“Hayots Ashkhar” and “Hayastani Hanrapetutyun” carry National Security Service chief Gorik Hakobian’s interview with the Armenpress news agency in which he comments on the revelation that the former KGB secured on February 19 a court’s permission to place opposition leader Aleksandr Arzumanian under a 24-hour surveillance. Hakobian defends this and other “operative measures” taken by the NSS during and after the presidential election, saying that they exposed “illegal actions” planned by opposition leader Levon Ter-Petrosian. The decision to “control” Ter-Petrosian’s movement from February 19 was therefore justified, he says.
“Gorik Hakobian’s explanations are ridiculous,” counters “Chorrord Ishkhanutyun.” “If the National Security Service decided to prevent the opposition’s ‘illegal’ actions already on February 19, it means that by the early afternoon of February 19 the service already knew what [election] results will be released by the Central Election Commission.”
“Gorik Hakobian made the most extraordinary of self-confessions when he said that his service decided to control the popular movement on February 19,” agrees “Haykakan Zhamanak.” The opposition paper argues that Armenian laws do not empower the NSS to monitor the activities of political parties.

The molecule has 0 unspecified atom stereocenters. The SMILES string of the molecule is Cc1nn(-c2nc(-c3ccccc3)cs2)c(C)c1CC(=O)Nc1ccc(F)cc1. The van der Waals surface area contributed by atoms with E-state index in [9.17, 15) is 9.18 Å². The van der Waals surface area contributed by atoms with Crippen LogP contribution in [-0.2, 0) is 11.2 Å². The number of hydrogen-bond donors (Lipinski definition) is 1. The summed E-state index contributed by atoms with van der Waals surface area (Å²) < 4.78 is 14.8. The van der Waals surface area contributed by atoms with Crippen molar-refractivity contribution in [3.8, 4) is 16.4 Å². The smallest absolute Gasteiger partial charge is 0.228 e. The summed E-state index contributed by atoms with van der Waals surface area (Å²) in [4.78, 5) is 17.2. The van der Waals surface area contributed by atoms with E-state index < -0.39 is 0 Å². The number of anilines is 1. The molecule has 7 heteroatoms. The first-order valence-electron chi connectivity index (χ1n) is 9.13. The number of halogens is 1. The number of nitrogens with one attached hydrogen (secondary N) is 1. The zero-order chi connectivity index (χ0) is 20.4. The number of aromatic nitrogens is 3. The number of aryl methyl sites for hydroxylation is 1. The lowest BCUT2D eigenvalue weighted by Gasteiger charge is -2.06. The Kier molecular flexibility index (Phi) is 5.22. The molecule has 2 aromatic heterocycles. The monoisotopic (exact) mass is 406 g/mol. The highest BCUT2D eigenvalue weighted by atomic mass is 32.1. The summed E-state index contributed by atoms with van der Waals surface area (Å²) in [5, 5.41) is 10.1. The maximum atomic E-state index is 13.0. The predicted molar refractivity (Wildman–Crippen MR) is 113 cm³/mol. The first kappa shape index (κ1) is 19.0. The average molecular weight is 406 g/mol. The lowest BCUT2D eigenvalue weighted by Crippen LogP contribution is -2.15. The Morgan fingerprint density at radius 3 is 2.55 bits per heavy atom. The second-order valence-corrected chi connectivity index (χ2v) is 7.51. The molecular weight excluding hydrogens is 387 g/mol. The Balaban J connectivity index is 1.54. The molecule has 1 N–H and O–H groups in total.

Ruben Hakobian, a former leader of the Armenian Revolutionary Federation (Dashnaktsutyun), tells “Aravot” that the Armenian government lacks the popular mandate and legitimacy to take “radical” foreign policy decisions which he believes are needed in the existing geopolitical situation. He says the only way to gain such legitimacy is to hold free presidential and parliamentary elections.
“Hraparak” says Dashnaktsutyun leaders are exploiting Turkish President Abdullah Gul’s visit to Yerevan to reassert their party’s “patriotic” credentials tarnished by its close ties with the government. The paper says they also want to demonstrate their independence to President Serzh Sarkisian’s Republican Party (HHK). “Now is the time to do that,” it says.
The Dashnaktsutyun weekly “Yerkir” deplores what it see as a government “euphoria” over Gul’s visit. “Many think that our country will wake up more secure, prosperous and stable the morning after the Turkish president’s visit,” says the paper. “Only one force, the Armenian Revolutionary Federation, seems to be interfering with their euphoria.” It faults the Armenian media for criticizing Dashnaktsutyun’s planned anti-Turkish protests.
“It is noteworthy that Gul is arriving in Armenia at the invitation of Serzh Sarkisian and that Dashnaktsutyun, a member of Armenia’s governing coalition, is preparing to stage protests against Gul’s visit,” writes “Hayk.” “So it means Dashnaktsutyun has differences with the other government wing. And the issue on which those differences have emerged is crucial to Dashnaktsutyun. But despite that, they remain in the governing coalition.”